Mr. Obama has attended 108 fund-raisers since filing his candidacy in April 2011, double the rate of President George W. Bush at a similar point in his re-election campaign, according to Mark Knoller, a CBS News correspondent who keeps track of these numbers.

Republicans have lost no time highlighting that difference and offering back-of-the-envelope calculations to reporters of how much presidential time this amount of fund-raising is soaking up.

“If you assume two hours per fund-raiser, which is conservative, that’s 200 hours, the equivalent of five workweeks,” said Sean Spicer, a spokesman for the Republican National Committee.

The Obama campaign says the president is simply doing what is needed to counter the fund-raising juggernaut assembled by the Republican candidates and their armada of “super PACs.”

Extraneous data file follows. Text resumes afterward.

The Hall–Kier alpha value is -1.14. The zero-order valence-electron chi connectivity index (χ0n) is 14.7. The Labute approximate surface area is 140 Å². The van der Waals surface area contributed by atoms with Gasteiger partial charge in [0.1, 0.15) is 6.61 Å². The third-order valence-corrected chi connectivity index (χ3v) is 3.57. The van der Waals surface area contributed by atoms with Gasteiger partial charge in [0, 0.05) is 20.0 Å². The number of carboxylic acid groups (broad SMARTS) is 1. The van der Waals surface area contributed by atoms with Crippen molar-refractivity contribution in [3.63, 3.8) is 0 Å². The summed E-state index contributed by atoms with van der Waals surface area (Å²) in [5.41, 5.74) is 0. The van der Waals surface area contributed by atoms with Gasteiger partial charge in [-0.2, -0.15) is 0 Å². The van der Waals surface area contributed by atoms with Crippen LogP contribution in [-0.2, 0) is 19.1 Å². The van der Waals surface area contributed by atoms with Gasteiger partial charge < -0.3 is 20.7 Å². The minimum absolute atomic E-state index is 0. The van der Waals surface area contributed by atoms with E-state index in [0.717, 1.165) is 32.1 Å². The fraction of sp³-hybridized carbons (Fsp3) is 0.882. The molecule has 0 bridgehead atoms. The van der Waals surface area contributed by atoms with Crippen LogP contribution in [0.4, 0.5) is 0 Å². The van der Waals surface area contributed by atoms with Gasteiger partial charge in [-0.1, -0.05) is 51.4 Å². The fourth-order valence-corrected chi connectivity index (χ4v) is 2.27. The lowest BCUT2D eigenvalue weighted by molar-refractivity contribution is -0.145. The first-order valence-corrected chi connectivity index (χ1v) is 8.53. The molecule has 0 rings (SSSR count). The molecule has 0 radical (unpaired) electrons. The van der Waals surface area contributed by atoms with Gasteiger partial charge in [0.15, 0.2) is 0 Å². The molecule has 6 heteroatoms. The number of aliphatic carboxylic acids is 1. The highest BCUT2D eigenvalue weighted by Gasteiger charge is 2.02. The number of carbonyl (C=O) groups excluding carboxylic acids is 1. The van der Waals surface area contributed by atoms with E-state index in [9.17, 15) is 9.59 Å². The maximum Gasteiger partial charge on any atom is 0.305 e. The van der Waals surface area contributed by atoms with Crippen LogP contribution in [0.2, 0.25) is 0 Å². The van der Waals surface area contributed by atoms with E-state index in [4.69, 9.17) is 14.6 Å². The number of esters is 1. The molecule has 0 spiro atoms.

Republicans, however, contend that the problem is less their muscle than Mr. Obama’s weakness. Karl Rove, the Republican strategist, wrote in The Wall Street Journal last week that the Obama campaign’s average monthly fund-raising haul of $24 million put it on track to be “hundreds of millions of dollars shy” of its goal of $1 billion.

The $1 billion figure, the Obama campaign counters, exists only in the mind of Mr. Rove; it was never a campaign goal. A spokesman, Ben LaBolt, noted that Mr. Obama had attracted 1.3 million donors by the end of 2011, with an average contribution of $55. The campaign reached the million-donor benchmark twice as fast as in 2008, Mr. LaBolt added.